The whole issue of country of origin and the conditions of those who made the parts becomes impossible to track.
Absolutely.  Components of products and their effects on people are widespread.  How they are manufactured or procured often cannot be known.  But I was talking about the specific example addressed in the OP, which may not address the origin of all cobalt, so consumers can't even know if it's in a specific battery.  The specific example is just information, something I didn't know about, but it's still just information.  I was writing to those who would rather kill the messenger that listen to what he has to say.  I will continue to purchase batteries for the moment.  I don't know enough at this point to decide, but that could change.

Offline aitm

Re: Are we morally responsible for the making of what we purchase?
« Reply #11 on: March 17, 2018, 08:41:46 AM »
It quickly becomes matter of convenience and/or necessity. I don't buy diamonds specifically because they are the product of horrible work conditions and of course completely and ridiculously over priced for simple "rocks". But truthfully, I would not buy diamonds anyway as I  really do consider them just shiny rocks.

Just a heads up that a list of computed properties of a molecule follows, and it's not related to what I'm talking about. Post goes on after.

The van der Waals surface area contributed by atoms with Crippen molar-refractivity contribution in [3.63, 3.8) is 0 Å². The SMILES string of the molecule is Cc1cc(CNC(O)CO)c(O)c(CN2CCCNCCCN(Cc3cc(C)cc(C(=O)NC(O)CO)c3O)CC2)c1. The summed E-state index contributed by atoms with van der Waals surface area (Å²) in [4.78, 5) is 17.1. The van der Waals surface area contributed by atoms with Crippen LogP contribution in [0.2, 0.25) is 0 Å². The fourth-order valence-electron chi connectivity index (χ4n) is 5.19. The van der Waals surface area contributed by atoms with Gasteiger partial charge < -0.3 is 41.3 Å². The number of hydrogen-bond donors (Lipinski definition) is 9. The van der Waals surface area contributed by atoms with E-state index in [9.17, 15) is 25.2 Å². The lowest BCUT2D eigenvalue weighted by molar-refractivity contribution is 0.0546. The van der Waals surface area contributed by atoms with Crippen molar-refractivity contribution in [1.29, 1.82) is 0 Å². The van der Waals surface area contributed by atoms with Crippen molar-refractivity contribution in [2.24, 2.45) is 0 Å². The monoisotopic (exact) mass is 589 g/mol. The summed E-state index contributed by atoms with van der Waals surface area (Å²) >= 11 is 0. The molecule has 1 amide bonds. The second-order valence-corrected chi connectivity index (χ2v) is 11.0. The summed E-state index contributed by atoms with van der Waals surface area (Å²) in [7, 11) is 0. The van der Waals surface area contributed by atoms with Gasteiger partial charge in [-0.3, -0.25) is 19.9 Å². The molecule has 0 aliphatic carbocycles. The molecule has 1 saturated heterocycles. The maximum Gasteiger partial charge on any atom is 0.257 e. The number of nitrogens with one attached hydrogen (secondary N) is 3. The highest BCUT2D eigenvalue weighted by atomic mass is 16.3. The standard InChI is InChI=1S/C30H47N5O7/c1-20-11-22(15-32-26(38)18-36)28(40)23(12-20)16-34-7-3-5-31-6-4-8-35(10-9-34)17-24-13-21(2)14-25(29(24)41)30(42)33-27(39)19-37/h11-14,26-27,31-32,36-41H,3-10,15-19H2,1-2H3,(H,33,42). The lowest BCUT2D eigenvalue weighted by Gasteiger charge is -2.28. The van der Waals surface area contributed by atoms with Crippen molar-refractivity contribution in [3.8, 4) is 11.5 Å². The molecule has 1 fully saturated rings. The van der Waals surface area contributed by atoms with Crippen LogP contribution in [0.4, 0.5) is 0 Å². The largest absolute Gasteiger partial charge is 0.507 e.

But I also understand that much of what I "need" is probably by the hand of poor labors.

What is the price to "protest" the use of cheap labor? Do they gain anything by my refusal to buy? Does Chick Filet suffer because I don't buy their products?

In the end, the grandness of all life, should we abandon the idea that we are special life forms on a world made for us and consider that all life forms have an equal impact on the afterlife? The thought that humans are granted and afterlife but not the squirrel or ant is the grandest of arrogance.

The reality of course, as I see it, I get x years of life, tens of thousands of my peers, those living within my very reach die long before they "should" of various things, many due to the direct influence of other life forms taking what they can for their survival, completely ignorant of the life form they kill to survive...or do they know?